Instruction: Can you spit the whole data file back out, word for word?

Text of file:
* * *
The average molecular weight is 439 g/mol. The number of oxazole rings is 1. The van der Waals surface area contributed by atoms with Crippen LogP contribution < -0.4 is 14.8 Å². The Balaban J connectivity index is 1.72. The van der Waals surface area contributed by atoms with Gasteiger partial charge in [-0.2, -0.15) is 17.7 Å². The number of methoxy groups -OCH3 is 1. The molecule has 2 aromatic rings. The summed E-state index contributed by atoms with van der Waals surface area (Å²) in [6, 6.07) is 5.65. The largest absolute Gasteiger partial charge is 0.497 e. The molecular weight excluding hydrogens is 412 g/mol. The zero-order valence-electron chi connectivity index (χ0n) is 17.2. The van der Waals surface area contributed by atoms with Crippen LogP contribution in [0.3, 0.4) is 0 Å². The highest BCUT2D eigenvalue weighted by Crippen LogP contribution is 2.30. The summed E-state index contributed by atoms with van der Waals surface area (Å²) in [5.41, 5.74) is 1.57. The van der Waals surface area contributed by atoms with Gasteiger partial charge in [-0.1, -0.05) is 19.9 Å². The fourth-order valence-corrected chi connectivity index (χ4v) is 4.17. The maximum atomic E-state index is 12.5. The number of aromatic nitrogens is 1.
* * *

The average molecular weight is 439 g/mol. The number of oxazole rings is 1. The van der Waals surface area contributed by atoms with Crippen LogP contribution < -0.4 is 14.8 Å². The Balaban J connectivity index is 1.72. The van der Waals surface area contributed by atoms with Gasteiger partial charge in [-0.2, -0.15) is 17.7 Å². The number of methoxy groups -OCH3 is 1. The molecule has 2 aromatic rings. The summed E-state index contributed by atoms with van der Waals surface area (Å²) in [6, 6.07) is 5.65. The largest absolute Gasteiger partial charge is 0.497 e. The molecular weight excluding hydrogens is 412 g/mol. The zero-order valence-electron chi connectivity index (χ0n) is 17.2. The van der Waals surface area contributed by atoms with Crippen LogP contribution in [0.3, 0.4) is 0 Å². The highest BCUT2D eigenvalue weighted by Crippen LogP contribution is 2.30. The summed E-state index contributed by atoms with van der Waals surface area (Å²) in [5.41, 5.74) is 1.57. The van der Waals surface area contributed by atoms with Gasteiger partial charge in [-0.1, -0.05) is 19.9 Å². The fourth-order valence-corrected chi connectivity index (χ4v) is 4.17. The maximum atomic E-state index is 12.5. The number of aromatic nitrogens is 1.